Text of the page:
Elizabeth Poret-Christ (2s):
What I’m trying to explain to them something maybe they could have done differently. I say, as the patient or
family member, I heard you say this, so it’s not necessarily what you said. It’s the perception of what, you
know, I heard you say when this doctor to take the bad example, when he was saying that my husband was
circling the drain, he wasn’t trying to be callous. That might just be a medical term that he would use with a
colleague, but explaining to him how it felt to hear him say that might make him stop and pause in the future.
Elizabeth Poret-Christ (37s):
If he goes to say it to a non-medical person. So I’ve tried to really make my comments with the doctors and
the nurses that we train more neutral and more, you know, I’m explaining to them what the patient feels or
hears, as opposed to maybe what they’re trying to say. It doesn’t matter what you said, it’s it matters what
my perception was.
Announcer (1m 3s):
Welcome to difficult conversations lessons I learned as an ICU physician with Dr. Anthony Orsini. Dr. Orsini
is a practicing physician and president and CEO of the Orsini Way, as a frequent keynote speaker and
author. Dr. Orsini has been training healthcare professionals and business leaders. How to navigate through
the most difficult dialogues each week. You will hear inspiring interviews with experts in their field who tell
their story and provide practical advice on how to effectively communicate whether you are a doctor faced
with giving a patient bad news, a business leader who wants to get the most out of his or her team members
or someone who just wants to learn to communicate this is the podcast for you.
Dr. Anthony Orsini (1m 45s):
Well, welcome everyone to this episode of difficult conversations. This is dr. Anthony Orsini. I’m happy to be
with you again today. You know, one of the most exciting things of having my own podcast is that I get to
interview some amazing people from every field today. I’m especially excited because I get to interview
Elizabeth Poret-Christ. Liz is a dear friend of mine who I’ve known for, I think, eight years. She also works
with me at The Orsini Way, where she is director of operations.
Dr. Anthony Orsini (2m 17s):
Liz really runs the Orsini way. She’s involved in really every aspect of marketing, scheduling, and teaching.
And I know she already knows this, but I want everyone else to hear this without Liz, there is no, or see any
way it would not exist. So my would not do it without her. I asked Liz to be one of our first guests, because
she has an incredible story to tell actually several incredible stories to tell, and I’ll let her pick which one she
wants to choose to speak about. But Liz has been on the receiving end of several difficult conversations,
more than her fair share.
Dr. Anthony Orsini (2m 49s):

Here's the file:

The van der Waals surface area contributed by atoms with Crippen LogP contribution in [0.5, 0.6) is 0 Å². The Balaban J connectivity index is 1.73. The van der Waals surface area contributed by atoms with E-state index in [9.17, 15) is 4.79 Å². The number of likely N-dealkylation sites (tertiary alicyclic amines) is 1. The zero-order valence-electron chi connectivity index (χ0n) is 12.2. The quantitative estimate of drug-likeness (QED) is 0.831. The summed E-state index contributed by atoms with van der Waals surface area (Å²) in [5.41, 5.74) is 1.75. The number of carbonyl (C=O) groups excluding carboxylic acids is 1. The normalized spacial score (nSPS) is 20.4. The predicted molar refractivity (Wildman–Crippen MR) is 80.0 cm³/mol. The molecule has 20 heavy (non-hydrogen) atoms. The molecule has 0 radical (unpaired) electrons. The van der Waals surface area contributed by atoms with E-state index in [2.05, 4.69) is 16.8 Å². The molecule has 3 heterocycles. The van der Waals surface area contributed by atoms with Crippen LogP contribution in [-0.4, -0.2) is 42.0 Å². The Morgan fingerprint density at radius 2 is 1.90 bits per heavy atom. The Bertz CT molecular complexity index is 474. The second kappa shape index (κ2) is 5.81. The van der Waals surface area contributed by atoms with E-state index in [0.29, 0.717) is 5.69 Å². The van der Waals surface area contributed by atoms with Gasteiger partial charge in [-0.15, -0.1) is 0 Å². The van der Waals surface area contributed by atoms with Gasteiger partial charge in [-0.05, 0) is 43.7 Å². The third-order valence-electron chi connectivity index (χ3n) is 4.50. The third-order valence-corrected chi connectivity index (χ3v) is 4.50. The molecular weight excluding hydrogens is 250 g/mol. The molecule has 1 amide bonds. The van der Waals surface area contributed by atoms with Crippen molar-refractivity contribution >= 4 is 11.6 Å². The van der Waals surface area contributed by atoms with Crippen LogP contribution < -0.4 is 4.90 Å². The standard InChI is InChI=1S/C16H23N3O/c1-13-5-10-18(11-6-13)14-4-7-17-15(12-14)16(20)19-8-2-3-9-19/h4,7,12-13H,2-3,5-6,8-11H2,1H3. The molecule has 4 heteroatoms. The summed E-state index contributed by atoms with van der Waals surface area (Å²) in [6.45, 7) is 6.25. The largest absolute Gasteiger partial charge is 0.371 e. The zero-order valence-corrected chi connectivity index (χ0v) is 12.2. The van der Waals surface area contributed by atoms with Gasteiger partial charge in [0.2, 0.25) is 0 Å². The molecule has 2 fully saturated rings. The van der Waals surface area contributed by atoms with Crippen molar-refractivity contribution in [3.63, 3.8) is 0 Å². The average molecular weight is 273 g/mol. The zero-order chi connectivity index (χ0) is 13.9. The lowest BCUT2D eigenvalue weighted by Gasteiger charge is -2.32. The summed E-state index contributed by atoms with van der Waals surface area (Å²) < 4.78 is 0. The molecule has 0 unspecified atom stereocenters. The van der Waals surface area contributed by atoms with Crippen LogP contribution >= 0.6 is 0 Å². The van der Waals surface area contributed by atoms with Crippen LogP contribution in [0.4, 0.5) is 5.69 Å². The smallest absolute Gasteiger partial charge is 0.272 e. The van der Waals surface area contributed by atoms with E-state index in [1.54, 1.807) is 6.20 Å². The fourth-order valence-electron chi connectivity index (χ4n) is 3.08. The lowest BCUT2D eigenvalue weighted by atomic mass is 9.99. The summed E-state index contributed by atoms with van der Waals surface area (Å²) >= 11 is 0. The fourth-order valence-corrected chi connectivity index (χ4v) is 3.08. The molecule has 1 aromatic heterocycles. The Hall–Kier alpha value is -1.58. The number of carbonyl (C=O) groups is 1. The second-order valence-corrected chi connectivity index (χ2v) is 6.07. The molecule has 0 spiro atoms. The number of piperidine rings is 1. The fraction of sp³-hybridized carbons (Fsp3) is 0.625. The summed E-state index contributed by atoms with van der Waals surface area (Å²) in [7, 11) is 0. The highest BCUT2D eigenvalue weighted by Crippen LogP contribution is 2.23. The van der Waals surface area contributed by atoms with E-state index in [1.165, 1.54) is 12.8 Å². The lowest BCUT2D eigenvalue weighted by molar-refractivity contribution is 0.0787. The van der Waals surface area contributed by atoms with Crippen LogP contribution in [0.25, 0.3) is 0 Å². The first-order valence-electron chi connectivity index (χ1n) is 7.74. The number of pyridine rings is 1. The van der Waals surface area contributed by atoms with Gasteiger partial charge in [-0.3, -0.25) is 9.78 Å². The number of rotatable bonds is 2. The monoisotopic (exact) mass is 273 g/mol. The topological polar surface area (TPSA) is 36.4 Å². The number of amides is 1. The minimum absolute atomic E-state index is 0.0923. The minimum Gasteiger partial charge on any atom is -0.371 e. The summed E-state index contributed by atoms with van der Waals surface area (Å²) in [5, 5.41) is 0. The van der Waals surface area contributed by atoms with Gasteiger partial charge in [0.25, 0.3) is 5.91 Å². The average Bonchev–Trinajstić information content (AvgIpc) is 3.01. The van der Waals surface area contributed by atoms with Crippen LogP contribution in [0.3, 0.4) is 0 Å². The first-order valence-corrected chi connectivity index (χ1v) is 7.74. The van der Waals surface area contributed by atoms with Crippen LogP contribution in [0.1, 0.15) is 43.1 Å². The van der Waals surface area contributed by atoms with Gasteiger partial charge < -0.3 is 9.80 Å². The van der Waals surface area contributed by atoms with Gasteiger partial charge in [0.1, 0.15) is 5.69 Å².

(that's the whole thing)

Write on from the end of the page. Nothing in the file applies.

I might say what’s so amazing about Liz is what she’s been able to do with each and every life changing
situation. And what is most incredible about her. And thankfully, this is not a video podcast because I’m sure
I’m going to make her blush, but what’s most incredible about Liz is that she took every one of her
experiences good and bad and found a way to turn it into a positive and early on, she saw a contrast in
medicine between healthcare professionals who communicated with her beautifully and helped her in the
most difficult times and other healthcare professionals who just seem to make things worse with their actions
and in their words.
Dr. Anthony Orsini (3m 28s):
And so I was want to say, thank you, Liz, for being here. Thank you for all you do. And I think everybody is
going to be so excited to hear your story. So thanks for being on.
Elizabeth Poret-Christ (3m 39s):
Sure. thanks for having me, that’s quite an introduction.
Dr. Anthony Orsini (3m 42s):
I don’t give you too many compliments, but, but now that you’ve got a fat head, but you deserve every bit of
it. And I really look up to you and I think you’re an amazing person. And so I want everyone else to hear
about your story. So, as I mentioned in the introduction, you are the director of operations, which means you
do everything and you and I first met when you worked with me at the BBN foundation. And that’s kind of an
interesting story on how we met. You want to just go ahead and share that with everyone and just tell them
how you became involved in the parent advisory committee and how we were sure.
Elizabeth Poret-Christ (4m 17s):
So it’s my pleasure to tell this story. I was a very successful fashion industry person had a really great job
that I loved. They traveled internationally. And then in 2001, I gave birth to boy, girl twins. And as any parent
knows traveling, when you have little ones is super complicated. So I decided to stay home. And then in
2003 Annabelle was diagnosed with cystic fibrosis. So I was already a stay at home mom.
Elizabeth Poret-Christ (4m 47s):
And now I was the stay at home mom to a child with a medical condition and a pretty serious one at that. So
I felt the need to help and to become involved in my community so that I would have, I went, could go from